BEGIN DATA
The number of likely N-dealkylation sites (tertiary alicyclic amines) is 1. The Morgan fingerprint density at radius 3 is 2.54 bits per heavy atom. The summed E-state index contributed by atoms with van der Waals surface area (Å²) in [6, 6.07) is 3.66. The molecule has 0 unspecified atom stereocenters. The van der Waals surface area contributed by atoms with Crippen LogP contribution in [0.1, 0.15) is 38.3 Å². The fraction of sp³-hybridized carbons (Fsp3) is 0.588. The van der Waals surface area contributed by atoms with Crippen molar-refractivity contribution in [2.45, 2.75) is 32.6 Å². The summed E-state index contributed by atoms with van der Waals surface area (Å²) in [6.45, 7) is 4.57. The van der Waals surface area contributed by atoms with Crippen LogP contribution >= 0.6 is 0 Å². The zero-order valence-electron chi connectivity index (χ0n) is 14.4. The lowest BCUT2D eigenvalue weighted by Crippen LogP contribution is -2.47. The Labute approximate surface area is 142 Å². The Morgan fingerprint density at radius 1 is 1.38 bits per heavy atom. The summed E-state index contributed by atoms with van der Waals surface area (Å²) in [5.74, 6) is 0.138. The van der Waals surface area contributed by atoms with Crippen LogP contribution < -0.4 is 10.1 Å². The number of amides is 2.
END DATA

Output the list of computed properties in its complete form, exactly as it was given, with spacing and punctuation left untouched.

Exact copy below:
The number of likely N-dealkylation sites (tertiary alicyclic amines) is 1. The Morgan fingerprint density at radius 3 is 2.54 bits per heavy atom. The summed E-state index contributed by atoms with van der Waals surface area (Å²) in [6, 6.07) is 3.66. The molecule has 0 unspecified atom stereocenters. The van der Waals surface area contributed by atoms with Crippen LogP contribution in [0.1, 0.15) is 38.3 Å². The fraction of sp³-hybridized carbons (Fsp3) is 0.588. The van der Waals surface area contributed by atoms with Crippen molar-refractivity contribution in [2.45, 2.75) is 32.6 Å². The summed E-state index contributed by atoms with van der Waals surface area (Å²) in [6.45, 7) is 4.57. The van der Waals surface area contributed by atoms with Crippen LogP contribution >= 0.6 is 0 Å². The zero-order valence-electron chi connectivity index (χ0n) is 14.4. The lowest BCUT2D eigenvalue weighted by Crippen LogP contribution is -2.47. The Labute approximate surface area is 142 Å². The Morgan fingerprint density at radius 1 is 1.38 bits per heavy atom. The summed E-state index contributed by atoms with van der Waals surface area (Å²) in [5.74, 6) is 0.138. The van der Waals surface area contributed by atoms with Crippen LogP contribution < -0.4 is 10.1 Å². The number of amides is 2.